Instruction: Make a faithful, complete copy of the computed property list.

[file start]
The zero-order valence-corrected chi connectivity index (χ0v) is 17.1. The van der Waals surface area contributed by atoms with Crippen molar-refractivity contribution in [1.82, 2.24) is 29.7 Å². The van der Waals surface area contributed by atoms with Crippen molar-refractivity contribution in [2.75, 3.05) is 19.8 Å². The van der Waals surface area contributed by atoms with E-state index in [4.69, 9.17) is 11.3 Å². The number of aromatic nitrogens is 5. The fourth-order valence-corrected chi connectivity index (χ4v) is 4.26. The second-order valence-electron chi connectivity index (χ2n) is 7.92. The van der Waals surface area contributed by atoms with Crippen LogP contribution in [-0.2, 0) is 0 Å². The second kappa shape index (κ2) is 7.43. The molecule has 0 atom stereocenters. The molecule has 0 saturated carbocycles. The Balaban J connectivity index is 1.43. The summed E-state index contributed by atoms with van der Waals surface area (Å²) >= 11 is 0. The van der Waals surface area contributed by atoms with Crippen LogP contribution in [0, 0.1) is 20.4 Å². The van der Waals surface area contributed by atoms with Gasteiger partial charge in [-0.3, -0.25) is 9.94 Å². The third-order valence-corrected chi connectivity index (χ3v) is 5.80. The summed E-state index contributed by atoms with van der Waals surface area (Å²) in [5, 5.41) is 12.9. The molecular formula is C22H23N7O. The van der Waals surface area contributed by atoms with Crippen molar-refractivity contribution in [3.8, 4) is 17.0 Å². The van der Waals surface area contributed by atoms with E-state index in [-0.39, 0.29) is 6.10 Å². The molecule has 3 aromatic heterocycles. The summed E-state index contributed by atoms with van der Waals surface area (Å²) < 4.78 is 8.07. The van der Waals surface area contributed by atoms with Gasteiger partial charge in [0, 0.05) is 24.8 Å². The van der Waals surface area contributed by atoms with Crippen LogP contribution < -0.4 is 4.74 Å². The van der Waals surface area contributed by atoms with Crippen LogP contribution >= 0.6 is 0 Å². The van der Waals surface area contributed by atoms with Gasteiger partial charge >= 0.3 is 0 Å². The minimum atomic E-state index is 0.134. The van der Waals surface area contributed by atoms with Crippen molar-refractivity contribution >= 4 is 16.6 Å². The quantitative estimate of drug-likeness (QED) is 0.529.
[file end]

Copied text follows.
The zero-order valence-corrected chi connectivity index (χ0v) is 17.1. The van der Waals surface area contributed by atoms with Crippen molar-refractivity contribution in [1.82, 2.24) is 29.7 Å². The van der Waals surface area contributed by atoms with Crippen molar-refractivity contribution in [2.75, 3.05) is 19.8 Å². The van der Waals surface area contributed by atoms with E-state index in [4.69, 9.17) is 11.3 Å². The number of aromatic nitrogens is 5. The fourth-order valence-corrected chi connectivity index (χ4v) is 4.26. The second-order valence-electron chi connectivity index (χ2n) is 7.92. The van der Waals surface area contributed by atoms with Crippen LogP contribution in [-0.2, 0) is 0 Å². The second kappa shape index (κ2) is 7.43. The molecule has 0 atom stereocenters. The molecule has 0 saturated carbocycles. The Balaban J connectivity index is 1.43. The summed E-state index contributed by atoms with van der Waals surface area (Å²) >= 11 is 0. The van der Waals surface area contributed by atoms with Crippen LogP contribution in [0, 0.1) is 20.4 Å². The van der Waals surface area contributed by atoms with Gasteiger partial charge in [-0.3, -0.25) is 9.94 Å². The third-order valence-corrected chi connectivity index (χ3v) is 5.80. The summed E-state index contributed by atoms with van der Waals surface area (Å²) in [5, 5.41) is 12.9. The molecular formula is C22H23N7O. The van der Waals surface area contributed by atoms with Crippen molar-refractivity contribution in [3.8, 4) is 17.0 Å². The van der Waals surface area contributed by atoms with E-state index in [-0.39, 0.29) is 6.10 Å². The molecule has 3 aromatic heterocycles. The summed E-state index contributed by atoms with van der Waals surface area (Å²) < 4.78 is 8.07. The van der Waals surface area contributed by atoms with Gasteiger partial charge in [0, 0.05) is 24.8 Å². The van der Waals surface area contributed by atoms with Crippen LogP contribution < -0.4 is 4.74 Å². The van der Waals surface area contributed by atoms with Crippen LogP contribution >= 0.6 is 0 Å². The van der Waals surface area contributed by atoms with Gasteiger partial charge >= 0.3 is 0 Å². The minimum atomic E-state index is 0.134. The van der Waals surface area contributed by atoms with Crippen molar-refractivity contribution >= 4 is 16.6 Å². The quantitative estimate of drug-likeness (QED) is 0.529.